In total, about 150,000 people will be able to watch the NDP "live" this year: Students attending three National Education (NE) shows, and members of the public at the two previews on July 22 and July 29 and the official parade on Aug 9, National Day.

There were also two previews last year when the NDP was staged at the National Stadium after a 10-year hiatus during which the stadium was closed for refurbishment.

The organisers had converted an NE show into a second preview, with the 55,000-seater stadium allowing about 275,000 people to watch the parade, previews and rehearsals.

In comparison, the seating capacity at the floating platform, where the NDP has been held seven times since 2007, is about half of the stadium's, at about 25,000.

Businessman Shakti Desai, 34, watched the parade at the National Stadium last year and hopes he will have a chance to catch it with his extended family at the floating platform this year.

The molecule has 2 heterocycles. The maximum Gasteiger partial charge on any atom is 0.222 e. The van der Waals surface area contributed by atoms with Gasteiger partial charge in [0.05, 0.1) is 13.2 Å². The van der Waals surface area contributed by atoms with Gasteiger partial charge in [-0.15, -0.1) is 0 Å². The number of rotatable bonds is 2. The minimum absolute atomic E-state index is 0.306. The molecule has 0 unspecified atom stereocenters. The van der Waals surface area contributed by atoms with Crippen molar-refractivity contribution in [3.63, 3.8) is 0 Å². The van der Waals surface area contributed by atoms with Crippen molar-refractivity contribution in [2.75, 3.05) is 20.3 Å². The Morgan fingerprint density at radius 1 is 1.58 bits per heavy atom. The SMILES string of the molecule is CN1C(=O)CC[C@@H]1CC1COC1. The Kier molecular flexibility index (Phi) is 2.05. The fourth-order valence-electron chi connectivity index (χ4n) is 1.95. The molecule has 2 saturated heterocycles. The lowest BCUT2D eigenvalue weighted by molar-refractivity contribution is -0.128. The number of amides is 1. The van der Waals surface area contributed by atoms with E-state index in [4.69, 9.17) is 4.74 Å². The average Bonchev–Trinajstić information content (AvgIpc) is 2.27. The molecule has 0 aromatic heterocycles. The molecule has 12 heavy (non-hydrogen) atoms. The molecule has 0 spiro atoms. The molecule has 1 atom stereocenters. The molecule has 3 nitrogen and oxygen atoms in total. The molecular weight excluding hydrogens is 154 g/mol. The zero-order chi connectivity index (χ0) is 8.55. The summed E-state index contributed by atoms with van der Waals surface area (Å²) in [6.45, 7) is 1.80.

"It will be more open and less humid. I am hoping to see the action in the skies, and more displays of military might and power."

Applicants can choose to apply for two, four or six tickets. However, those asking for fewer tickets have a higher chance of obtaining them.

Those eligible can submit their applications via SMS, through the official NDP website, www.ndp.org.sg, or at SAM and AXS stations across the island.

Each NRIC holder is limited to one application. Tickets will be allocated by an electronic ballot system, and each ticket admits one person to the parade. Children and infants must also have a ticket.

Successful applicants will be notified from June 26 to July 3 via the contact number they provide.

Tickets can be collected from July 7 to 9 and from July 14 to 16, between 10am and 9pm, at the Ngee Ann Kongsi Auditorium Foyer on Basement 1 of the National Gallery Singapore.

Tickets are strictly not for sale.










NDP defence display to be up close - and loud

Spectators will find themselves in midst of simulated attack and blanks will be fired
By Lester Hio, The Straits Times, 14 Jun 2017

Spectators at this year's National Day Parade (NDP) will get a closer look at the nation's security forces as parts of the Dynamic Defence Display (D3) will include performers simulating a counter-terrorist routine in the midst of the crowd.